New permits to reduce air pollutants from Marathon

Jim Lynch
The Detroit News

Michigan’s Department of Environmental Quality has approved two new air permits for Marathon’s refinery operation in southwest Detroit — a move the state said would lead to reductions in harmful air pollution.

Sulfur dioxide in particular will be reduced under the permits, which were required under new standards handed down by the U.S. Environmental Protection Agency. The fuel giant’s original proposal under the standards would have allowed for higher sulfur dioxide emissions coming from the operation located just off Interstate 75.

But local officials and residents successfully pushed back, and state officials maintain that additional, voluntary steps taken by Marathon will reduce by one ton the amount of sulfur dioxide released each year from the refinery. They also will result in cuts in sulfuric acid and nitrogen oxide emissions.

“The voice of our citizens and elected officials working together and communicating to Marathon and MDEQ had a powerful influence on this decision,” said Brenda Jones, Detroit City Council president, in a DEQ press release. “Marathon and MDEQ listened to citizens during public comment and this caused Marathon to work harder to achieve a healthier solution that provides greater benefit to the community.”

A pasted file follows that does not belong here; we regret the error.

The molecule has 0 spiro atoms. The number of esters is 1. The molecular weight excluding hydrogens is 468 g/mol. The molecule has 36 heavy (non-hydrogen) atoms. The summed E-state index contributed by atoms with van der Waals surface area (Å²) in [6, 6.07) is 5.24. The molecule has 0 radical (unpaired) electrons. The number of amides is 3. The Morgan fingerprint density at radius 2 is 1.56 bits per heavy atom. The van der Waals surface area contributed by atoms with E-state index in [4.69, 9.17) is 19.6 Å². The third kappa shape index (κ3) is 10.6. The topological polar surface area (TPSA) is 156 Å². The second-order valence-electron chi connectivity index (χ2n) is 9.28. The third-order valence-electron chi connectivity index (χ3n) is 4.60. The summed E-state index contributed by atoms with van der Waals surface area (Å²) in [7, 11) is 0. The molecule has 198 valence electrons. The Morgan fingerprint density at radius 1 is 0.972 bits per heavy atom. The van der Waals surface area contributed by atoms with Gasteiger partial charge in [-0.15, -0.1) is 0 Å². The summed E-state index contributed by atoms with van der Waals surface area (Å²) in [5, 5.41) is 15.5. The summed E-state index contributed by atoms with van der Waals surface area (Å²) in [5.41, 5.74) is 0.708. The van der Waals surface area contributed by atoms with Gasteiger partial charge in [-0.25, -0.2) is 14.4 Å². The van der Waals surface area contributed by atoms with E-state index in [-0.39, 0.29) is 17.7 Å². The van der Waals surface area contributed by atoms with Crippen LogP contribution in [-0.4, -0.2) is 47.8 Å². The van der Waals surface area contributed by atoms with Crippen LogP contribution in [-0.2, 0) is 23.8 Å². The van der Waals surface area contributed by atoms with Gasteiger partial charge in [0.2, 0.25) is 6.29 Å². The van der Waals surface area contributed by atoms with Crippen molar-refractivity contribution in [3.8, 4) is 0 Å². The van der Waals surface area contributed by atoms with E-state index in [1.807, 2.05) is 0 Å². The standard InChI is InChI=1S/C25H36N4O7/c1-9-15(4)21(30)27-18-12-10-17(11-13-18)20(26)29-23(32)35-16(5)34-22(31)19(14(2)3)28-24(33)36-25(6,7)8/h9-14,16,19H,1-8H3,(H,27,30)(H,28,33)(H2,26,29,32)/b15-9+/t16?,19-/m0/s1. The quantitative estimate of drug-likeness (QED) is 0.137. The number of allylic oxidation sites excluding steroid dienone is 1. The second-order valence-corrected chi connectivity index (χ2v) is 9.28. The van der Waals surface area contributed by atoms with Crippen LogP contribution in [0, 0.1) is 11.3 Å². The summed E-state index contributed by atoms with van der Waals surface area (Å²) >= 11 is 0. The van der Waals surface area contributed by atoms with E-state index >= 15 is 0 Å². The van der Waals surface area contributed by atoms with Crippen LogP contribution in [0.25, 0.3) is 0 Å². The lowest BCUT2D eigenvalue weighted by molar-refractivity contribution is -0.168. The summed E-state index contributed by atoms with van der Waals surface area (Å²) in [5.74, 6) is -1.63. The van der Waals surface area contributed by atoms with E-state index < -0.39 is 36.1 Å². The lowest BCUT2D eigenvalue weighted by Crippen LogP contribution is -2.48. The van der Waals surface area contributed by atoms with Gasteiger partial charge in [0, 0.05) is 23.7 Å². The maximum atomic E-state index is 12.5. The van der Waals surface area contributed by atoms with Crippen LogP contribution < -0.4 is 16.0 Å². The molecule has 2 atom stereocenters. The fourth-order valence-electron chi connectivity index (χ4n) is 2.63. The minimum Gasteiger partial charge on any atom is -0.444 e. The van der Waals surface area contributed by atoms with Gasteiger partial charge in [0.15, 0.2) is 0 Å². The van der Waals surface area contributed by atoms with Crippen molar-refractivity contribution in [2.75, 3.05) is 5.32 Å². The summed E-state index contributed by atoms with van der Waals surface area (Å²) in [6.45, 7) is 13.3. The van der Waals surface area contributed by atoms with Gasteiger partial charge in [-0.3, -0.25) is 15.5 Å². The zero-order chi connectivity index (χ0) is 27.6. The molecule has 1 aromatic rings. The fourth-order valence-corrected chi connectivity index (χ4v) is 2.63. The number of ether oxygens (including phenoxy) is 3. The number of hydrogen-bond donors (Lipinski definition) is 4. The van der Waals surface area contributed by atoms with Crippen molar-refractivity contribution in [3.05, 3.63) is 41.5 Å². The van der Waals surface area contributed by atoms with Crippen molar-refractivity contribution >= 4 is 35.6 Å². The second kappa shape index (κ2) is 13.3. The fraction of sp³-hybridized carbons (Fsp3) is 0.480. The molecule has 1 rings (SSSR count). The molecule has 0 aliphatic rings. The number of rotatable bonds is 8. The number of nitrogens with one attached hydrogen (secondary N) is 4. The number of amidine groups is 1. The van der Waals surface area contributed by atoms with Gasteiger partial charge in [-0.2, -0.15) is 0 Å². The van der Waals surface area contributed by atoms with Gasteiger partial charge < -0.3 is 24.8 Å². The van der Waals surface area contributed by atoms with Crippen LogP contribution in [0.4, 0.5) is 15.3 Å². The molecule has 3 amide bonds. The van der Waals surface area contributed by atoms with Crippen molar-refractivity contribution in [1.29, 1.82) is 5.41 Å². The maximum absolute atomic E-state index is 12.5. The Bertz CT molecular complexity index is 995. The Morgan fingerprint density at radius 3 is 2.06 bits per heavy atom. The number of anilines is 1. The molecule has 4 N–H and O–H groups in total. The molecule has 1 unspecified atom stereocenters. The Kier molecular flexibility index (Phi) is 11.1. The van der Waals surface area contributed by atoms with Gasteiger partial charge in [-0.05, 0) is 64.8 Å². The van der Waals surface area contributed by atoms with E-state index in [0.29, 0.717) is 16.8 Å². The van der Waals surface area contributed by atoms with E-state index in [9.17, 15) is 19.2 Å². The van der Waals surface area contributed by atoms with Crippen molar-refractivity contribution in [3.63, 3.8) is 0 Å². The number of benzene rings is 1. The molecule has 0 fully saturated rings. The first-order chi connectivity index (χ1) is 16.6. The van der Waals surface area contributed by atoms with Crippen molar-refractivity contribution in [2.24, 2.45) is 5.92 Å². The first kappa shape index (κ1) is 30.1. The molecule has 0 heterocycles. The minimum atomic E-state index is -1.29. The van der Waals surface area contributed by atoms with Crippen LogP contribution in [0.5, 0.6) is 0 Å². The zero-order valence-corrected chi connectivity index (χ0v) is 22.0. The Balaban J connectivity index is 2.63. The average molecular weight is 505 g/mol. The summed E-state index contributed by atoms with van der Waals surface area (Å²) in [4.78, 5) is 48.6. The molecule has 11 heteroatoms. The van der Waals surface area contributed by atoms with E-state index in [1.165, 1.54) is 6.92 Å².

Marathon’s presence in Detroit long has been an issue of concern for the residents who live nearby. Complaints of health concerns linked with air pollution have been common.

In January, Detroit Mayor Mike Duggan criticized the terms of Marathon’s original permit requests and threatened litigation if changes were not made. This week, Marathon officials touted their cooperation with the city to reach an acceptable permit.

“In order to address public concerns, we worked closely with Detroit Mayor Michael Duggan’s administration and the MDEQ to develop the supplement to our permit application,” said Dave Roland, general manager of the refinery, in a press release. “We believe this partnership was successful, and we remain committed to our ongoing efforts to minimize emissions.”

On Friday, Duggan similarly welcomed the new permits.

“This is very good news for the families who live near this refinery,” the Democratic mayor said in a statement.

“I’m glad Marathon listened to the community’s concerns and has agreed to reduce its emissions of sulfur dioxide and other harmful pollutants. While we have more work to do on the issue of environmental justice, this outcome is a step in the right direction toward protecting the health of residents of Southwest Detroit.”

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